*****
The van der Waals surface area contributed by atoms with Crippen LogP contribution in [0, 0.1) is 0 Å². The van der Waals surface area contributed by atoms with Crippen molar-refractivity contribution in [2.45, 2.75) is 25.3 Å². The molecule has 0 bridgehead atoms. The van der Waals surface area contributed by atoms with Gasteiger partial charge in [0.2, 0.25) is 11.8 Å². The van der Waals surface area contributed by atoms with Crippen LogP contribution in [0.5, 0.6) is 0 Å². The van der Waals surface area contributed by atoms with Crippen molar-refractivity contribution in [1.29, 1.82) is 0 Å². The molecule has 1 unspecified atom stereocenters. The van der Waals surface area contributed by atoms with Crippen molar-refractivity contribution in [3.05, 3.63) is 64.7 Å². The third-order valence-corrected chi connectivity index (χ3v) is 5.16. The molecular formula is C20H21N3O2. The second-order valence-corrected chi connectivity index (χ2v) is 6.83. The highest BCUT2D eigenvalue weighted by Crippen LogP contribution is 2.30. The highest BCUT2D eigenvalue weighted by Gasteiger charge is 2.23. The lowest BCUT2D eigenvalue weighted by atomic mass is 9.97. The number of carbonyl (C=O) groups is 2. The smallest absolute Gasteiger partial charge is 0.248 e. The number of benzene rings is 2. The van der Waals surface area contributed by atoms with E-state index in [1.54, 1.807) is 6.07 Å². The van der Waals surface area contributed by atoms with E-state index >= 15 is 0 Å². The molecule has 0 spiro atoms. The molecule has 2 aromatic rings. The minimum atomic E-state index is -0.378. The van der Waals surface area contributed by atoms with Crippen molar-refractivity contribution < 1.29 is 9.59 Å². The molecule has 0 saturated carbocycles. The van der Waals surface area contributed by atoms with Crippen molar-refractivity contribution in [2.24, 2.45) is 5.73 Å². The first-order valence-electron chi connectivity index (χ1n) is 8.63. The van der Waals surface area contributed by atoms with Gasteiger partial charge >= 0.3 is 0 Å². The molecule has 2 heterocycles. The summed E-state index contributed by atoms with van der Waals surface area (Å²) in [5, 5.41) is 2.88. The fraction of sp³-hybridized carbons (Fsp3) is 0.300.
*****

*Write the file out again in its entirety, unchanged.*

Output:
The van der Waals surface area contributed by atoms with Crippen LogP contribution in [0, 0.1) is 0 Å². The van der Waals surface area contributed by atoms with Crippen molar-refractivity contribution in [2.45, 2.75) is 25.3 Å². The molecule has 0 bridgehead atoms. The van der Waals surface area contributed by atoms with Gasteiger partial charge in [0.2, 0.25) is 11.8 Å². The van der Waals surface area contributed by atoms with Crippen LogP contribution in [0.5, 0.6) is 0 Å². The van der Waals surface area contributed by atoms with Crippen molar-refractivity contribution in [1.29, 1.82) is 0 Å². The molecule has 1 unspecified atom stereocenters. The van der Waals surface area contributed by atoms with Crippen molar-refractivity contribution in [3.05, 3.63) is 64.7 Å². The third-order valence-corrected chi connectivity index (χ3v) is 5.16. The molecular formula is C20H21N3O2. The second-order valence-corrected chi connectivity index (χ2v) is 6.83. The highest BCUT2D eigenvalue weighted by Crippen LogP contribution is 2.30. The highest BCUT2D eigenvalue weighted by Gasteiger charge is 2.23. The lowest BCUT2D eigenvalue weighted by atomic mass is 9.97. The number of carbonyl (C=O) groups is 2. The smallest absolute Gasteiger partial charge is 0.248 e. The number of benzene rings is 2. The van der Waals surface area contributed by atoms with E-state index in [1.54, 1.807) is 6.07 Å². The van der Waals surface area contributed by atoms with E-state index >= 15 is 0 Å². The molecule has 0 spiro atoms. The molecule has 2 aromatic rings. The minimum atomic E-state index is -0.378. The van der Waals surface area contributed by atoms with Crippen molar-refractivity contribution < 1.29 is 9.59 Å². The molecule has 0 saturated carbocycles. The van der Waals surface area contributed by atoms with Crippen molar-refractivity contribution in [2.24, 2.45) is 5.73 Å². The first-order valence-electron chi connectivity index (χ1n) is 8.63. The van der Waals surface area contributed by atoms with Gasteiger partial charge >= 0.3 is 0 Å². The molecule has 2 heterocycles. The summed E-state index contributed by atoms with van der Waals surface area (Å²) in [5, 5.41) is 2.88. The fraction of sp³-hybridized carbons (Fsp3) is 0.300.